## Calculus: Early Transcendentals 8th Edition

On the graph, we can see that both ratios have the same limit as $x \to 0$ $\lim\limits_{x \to 0}\frac{f(x)}{g(x)} = \frac{1}{4}$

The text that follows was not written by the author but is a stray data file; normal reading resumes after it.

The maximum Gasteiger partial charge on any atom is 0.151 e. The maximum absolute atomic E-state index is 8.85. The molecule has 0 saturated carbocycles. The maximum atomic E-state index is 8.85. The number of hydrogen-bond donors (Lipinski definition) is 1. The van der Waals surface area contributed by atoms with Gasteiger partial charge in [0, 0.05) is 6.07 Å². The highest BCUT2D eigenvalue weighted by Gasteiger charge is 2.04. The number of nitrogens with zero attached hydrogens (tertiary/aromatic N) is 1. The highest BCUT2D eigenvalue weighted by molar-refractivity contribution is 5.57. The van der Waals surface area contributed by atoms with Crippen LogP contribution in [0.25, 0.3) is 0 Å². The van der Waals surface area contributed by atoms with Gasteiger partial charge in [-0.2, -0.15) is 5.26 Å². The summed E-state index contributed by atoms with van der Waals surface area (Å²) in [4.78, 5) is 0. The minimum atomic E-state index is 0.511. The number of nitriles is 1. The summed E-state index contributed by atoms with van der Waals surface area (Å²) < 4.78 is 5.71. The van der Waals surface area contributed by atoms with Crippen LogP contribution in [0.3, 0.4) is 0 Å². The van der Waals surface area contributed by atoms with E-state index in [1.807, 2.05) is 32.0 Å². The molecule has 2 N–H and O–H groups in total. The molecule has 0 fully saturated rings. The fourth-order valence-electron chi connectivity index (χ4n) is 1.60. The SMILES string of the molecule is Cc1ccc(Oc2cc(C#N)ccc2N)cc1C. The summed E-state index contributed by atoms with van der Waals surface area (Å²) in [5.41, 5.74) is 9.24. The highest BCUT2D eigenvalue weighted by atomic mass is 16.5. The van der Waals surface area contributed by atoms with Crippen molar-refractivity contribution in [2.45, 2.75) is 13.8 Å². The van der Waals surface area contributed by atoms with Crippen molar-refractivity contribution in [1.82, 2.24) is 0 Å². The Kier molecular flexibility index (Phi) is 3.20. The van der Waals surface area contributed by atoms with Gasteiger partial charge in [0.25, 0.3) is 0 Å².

On the graph, we can see that both ratios have the same limit as $x \to 0$ $\lim\limits_{x \to 0}\frac{f(x)}{g(x)} = \lim\limits_{x \to 0}\frac{e^x-1}{x^3+4x} = \frac{0}{0}$ We can apply L'Hospital's Rule. $\lim\limits_{x \to 0}\frac{f'(x)}{g'(x)} = \lim\limits_{x \to 0}\frac{e^x}{3x^2+4} = \frac{1}{0+4} = \frac{1}{4}$ Therefore: $\lim\limits_{x \to 0}\frac{f(x)}{g(x)} = \frac{1}{4}$